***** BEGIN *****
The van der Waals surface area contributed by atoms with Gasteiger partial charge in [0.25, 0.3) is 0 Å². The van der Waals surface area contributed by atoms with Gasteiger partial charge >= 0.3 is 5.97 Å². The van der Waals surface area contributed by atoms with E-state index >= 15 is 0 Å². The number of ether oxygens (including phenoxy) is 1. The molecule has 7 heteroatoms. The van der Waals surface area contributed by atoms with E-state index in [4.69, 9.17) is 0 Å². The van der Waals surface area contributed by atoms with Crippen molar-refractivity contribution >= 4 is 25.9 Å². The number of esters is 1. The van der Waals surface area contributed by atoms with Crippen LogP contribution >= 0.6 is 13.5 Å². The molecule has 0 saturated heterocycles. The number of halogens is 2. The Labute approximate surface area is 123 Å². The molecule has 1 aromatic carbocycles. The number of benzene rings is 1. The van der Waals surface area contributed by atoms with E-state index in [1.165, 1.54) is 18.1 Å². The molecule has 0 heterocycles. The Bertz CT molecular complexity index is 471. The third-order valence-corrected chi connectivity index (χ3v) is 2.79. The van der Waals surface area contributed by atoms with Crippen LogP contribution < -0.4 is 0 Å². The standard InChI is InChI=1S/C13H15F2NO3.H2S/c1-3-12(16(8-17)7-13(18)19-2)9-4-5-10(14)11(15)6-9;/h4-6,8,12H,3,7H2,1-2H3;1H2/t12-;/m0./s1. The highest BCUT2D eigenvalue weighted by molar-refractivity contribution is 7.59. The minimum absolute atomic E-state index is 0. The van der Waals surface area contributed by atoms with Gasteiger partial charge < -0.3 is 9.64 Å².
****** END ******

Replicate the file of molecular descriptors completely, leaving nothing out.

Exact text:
The van der Waals surface area contributed by atoms with Gasteiger partial charge in [0.25, 0.3) is 0 Å². The van der Waals surface area contributed by atoms with Gasteiger partial charge >= 0.3 is 5.97 Å². The van der Waals surface area contributed by atoms with E-state index >= 15 is 0 Å². The number of ether oxygens (including phenoxy) is 1. The molecule has 7 heteroatoms. The van der Waals surface area contributed by atoms with E-state index in [4.69, 9.17) is 0 Å². The van der Waals surface area contributed by atoms with Crippen molar-refractivity contribution >= 4 is 25.9 Å². The number of esters is 1. The van der Waals surface area contributed by atoms with Crippen LogP contribution >= 0.6 is 13.5 Å². The molecule has 0 saturated heterocycles. The number of halogens is 2. The Labute approximate surface area is 123 Å². The molecule has 1 aromatic carbocycles. The number of benzene rings is 1. The van der Waals surface area contributed by atoms with E-state index in [1.165, 1.54) is 18.1 Å². The molecule has 0 heterocycles. The Bertz CT molecular complexity index is 471. The third-order valence-corrected chi connectivity index (χ3v) is 2.79. The van der Waals surface area contributed by atoms with Crippen LogP contribution < -0.4 is 0 Å². The standard InChI is InChI=1S/C13H15F2NO3.H2S/c1-3-12(16(8-17)7-13(18)19-2)9-4-5-10(14)11(15)6-9;/h4-6,8,12H,3,7H2,1-2H3;1H2/t12-;/m0./s1. The highest BCUT2D eigenvalue weighted by molar-refractivity contribution is 7.59. The minimum absolute atomic E-state index is 0. The van der Waals surface area contributed by atoms with Gasteiger partial charge < -0.3 is 9.64 Å².